EAch of the nine pictured objects may be described by a word of five letters. When written one below the other, the zigzag, beginning with the first letter of the first word, will spell the name of a famous queen.


All the words described contain the same number of letters. When rightly guessed and written one below another, one row of letters, reading downward, will spell the name of a modern explorer, and the primals will spell the name of his most famous discovery. CRoss-words: 1. A city of ancient Greece. 2. A city of Canada. 3. An island and bay southwest of Alaska. 4. A former tributary of the Thames. 5. A large island off the coast of China. 6. A range of mountains in Greece. 7. A seaport of Russia. 8. A town in Beira, Portugal. 9. A town in the Department of Saône-etLoire, France. Dorothy B. Golds MITH (age 14), League Member.


ExAMPLE: Doubly behead a musical drama, and leave a period of time. Answer, Op-era. In the same way doubly behead : 1. Figures of speech, and leave uncloses. 2. To involve, and leave part of a bird. 3. A garment fabric, and leave a natural covering. 4. To deliver a sermon, and leave every one. 5. To enroll, and leave slant to one side. , 6. Comfort, and leave a kind of trimming. 7. The finding of anything, and leave above. All the words described contain the same number of letters. When rightly guessed and written in order one below another, the primals of each set of words will spell the name of a famous play. EUGENE scott (age 14), Honor Member.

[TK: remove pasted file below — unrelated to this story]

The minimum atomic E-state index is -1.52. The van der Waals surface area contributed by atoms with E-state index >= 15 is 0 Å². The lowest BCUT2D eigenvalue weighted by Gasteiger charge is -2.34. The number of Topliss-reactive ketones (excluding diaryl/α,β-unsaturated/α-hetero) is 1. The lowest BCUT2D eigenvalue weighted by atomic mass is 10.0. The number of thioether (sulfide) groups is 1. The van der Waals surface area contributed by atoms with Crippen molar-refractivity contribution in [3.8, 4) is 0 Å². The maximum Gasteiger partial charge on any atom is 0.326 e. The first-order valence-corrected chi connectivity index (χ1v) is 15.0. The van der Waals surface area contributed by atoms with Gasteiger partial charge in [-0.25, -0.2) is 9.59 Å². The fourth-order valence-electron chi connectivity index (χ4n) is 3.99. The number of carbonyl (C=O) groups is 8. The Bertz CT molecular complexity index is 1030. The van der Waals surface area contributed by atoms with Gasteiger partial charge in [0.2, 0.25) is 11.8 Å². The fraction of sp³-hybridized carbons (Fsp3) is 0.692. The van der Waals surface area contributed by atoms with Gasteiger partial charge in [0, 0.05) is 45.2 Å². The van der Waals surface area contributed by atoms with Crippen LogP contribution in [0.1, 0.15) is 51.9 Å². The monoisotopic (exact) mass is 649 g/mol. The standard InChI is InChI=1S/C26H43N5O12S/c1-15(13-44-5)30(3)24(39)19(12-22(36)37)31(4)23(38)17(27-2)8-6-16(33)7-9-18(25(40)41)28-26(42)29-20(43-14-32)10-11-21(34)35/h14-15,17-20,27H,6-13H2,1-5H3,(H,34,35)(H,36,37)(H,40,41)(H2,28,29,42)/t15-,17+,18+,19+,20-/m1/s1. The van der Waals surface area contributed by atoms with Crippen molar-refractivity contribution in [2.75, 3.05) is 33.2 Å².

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EACH of the words described contains five letters. When rightly guessed and written one below another, the primals, and the zigzag through columns five and four will each spell the name of a character in Tennyson's poems. Cross-words: 1. To sneak. 2. An architectural order. 3. A product of turpentine. 4. A measure. 5. A Greek letter. 6. To acquire knowledge. 7. To turn aside. 8. An English town on the Strait of Dover. 9. A good-by. Io. A marriage portion. HELEN A. MoUlton (age 15), League Member.

tion from “Macbeth.”
My 31–43–7–21–45–49 is a planet.
38–24–50 is reflection.

My 23–6–36–28–
My 35-2-52–18 is to wander.

THE DE vinne PREss, New York